Freedom of Education Index
Legally, freedom of education is universally recognized. Among the 136 countries studied, only three prohibit the creation of National Graduate Schools (NGS): Cuba, Gambia and Libya; 84 recognize them constitutionally, granting them the highest protection. Concerning the funding of NGS, the panorama is more contrasted. If 73% of the countries grant aid, for 43% of them it is an aid that we have qualified of “weak” or “not well-defined”. Countries that fund consistently represent 30% of the 136 studied countries. This clearly shows that the countries are aware of the necessity to fund liberty to make it effective. It is the thesis we supported in the introduction of this Report. Finally, in comparison with our 2002 Report, the number of countries that finance NGS saw an increase of 7 points, which is encouraging. Homeschooling is a growing phenomenon that can be interpreted either as a maladjustment of the school to the population’s needs or as a symptom of the failure of the formal education system. This phenomenon has grown everywhere except in Africa and in the Arabic countries.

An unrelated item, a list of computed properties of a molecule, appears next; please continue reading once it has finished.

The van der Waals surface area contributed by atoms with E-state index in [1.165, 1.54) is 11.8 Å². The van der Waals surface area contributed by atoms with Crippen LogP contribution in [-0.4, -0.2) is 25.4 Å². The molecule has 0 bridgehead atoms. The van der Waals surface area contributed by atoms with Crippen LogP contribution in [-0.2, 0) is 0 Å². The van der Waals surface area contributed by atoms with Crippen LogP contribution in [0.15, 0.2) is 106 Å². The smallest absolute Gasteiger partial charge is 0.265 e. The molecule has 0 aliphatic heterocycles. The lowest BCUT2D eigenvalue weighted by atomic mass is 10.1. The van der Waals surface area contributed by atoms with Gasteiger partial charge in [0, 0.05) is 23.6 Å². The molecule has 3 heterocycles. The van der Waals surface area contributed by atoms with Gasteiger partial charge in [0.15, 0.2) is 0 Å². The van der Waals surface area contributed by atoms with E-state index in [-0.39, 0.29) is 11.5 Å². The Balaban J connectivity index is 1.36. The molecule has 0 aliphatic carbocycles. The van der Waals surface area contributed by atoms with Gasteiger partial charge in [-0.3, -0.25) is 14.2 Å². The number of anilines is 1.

Most of the countries that present a high level of freedom are in Europe-North America (UNESCO’s typology). Among the European countries, all the Northern and the Anglo-Saxon countries are in a good position, just as the Anglo-Saxon countries. The Asia-Pacific score is quite high thanks notably to the Korean Republic, Australia, New Zealand, Timor-Leste (66) and Singapore (64,1). China (50.3) is under the average whereas Japan and India are way above the World average.
Regarding Latina America, apart from Chile and Peru, the best scores go to Argentina (64.4), Equator (59.5) and Uruguay (59,5). In Arabic countries, that globally obtain lower scores than the previous regions, only Lebanon, Jordan and Qatar are situated above average.